What do you think about the question of casting cisgender actors in trans roles? I feel like there is a need for representation of different actors. What matters to me is that I cast an actor who makes a character believable. If it's about sexual orientation or gender, it's more internal. But casting an actor of a different ethnicity, it's an external attribute, and it changes the character. The actor's identity should not change the character as written. That's the baseline for me. We have individuals who are seemingly very masculine, like Caitlyn Jenner, who have decided to surgically transition. She was always seen as a very masculine man. What the story of Caitlyn Jenner tells us is that the fluidity of gender is a lot more unimaginable than we thought it could be. So what if one day Philip Keung came out as transgender? Does that make him the perfect actor? The standard does not lie on that. When you criticise an actor for playing a character that is not like them, you are speculating about their sexuality or gender. We don't do that because we don't 'out' someone, we don't put pressure on them. It's not the same as ethnicity, because we know that when we see a person. Gender and sexuality are different. I really respect the fight for occupational equality, that we have to face the truth that transgender individuals are denied work opportunities in almost all works of life. But at the same time, we have to appreciate the cis-actors who risk their careers to try to make a change too. People like Joanne Leung, Siufung Law and Kaspar Wan have raised the profile of the trans community in different sections of Hong Kong society in recent years. How does Tracey fit into that context of trans visibility? My film fits into a more basic discourse. Compared to Siufung, for example, their discourse is a lot more complex. But this film speaks to a lot more people who don't normally get interested in this kind of topic, who don't usually engage in this conversation. Of course, it is important that we have people who are very queer are at the forefront, to fight in very unconventional ways. But there are also people who want to make changes gradually. And that's what I'm doing with this film. I think having different voices and missions is important, as is having things targeted to the masses.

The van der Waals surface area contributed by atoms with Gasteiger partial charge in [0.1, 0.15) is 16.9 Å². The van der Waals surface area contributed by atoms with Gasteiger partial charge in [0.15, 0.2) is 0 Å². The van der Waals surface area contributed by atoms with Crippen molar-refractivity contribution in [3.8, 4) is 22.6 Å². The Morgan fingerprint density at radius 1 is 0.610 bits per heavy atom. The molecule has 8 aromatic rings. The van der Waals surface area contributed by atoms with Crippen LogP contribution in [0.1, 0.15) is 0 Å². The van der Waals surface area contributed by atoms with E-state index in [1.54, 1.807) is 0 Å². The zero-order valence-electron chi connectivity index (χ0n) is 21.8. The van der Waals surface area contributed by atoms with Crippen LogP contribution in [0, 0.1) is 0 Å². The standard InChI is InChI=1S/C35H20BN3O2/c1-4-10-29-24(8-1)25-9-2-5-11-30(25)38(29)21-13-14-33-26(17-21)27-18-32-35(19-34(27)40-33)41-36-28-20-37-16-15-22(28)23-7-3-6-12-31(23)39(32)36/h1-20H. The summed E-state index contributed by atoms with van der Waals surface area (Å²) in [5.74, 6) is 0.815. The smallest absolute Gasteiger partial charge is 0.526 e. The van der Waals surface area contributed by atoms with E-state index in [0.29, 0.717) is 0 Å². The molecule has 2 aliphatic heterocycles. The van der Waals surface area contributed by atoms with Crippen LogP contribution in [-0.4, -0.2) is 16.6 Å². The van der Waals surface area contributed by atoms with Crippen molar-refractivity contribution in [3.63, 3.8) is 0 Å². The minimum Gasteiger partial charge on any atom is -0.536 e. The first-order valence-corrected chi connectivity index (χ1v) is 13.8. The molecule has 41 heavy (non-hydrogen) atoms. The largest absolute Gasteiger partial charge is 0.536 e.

There are various resources for trans and non-binary folk in Hong Kong offering advice and support, including Transgender Resource Center https://tgr.org.hk Interview originally conducted in English. Images are from the film. Interviewer: Matthew Baren Translation: Jack Yan
CINEMQ is a queer short film screening + party series. It is run by a group of queers with too much on their mind to sit still for long. We’re publishing articles on queer cinema and screen culture every week. Want to contribute? Message our account or email email@example.com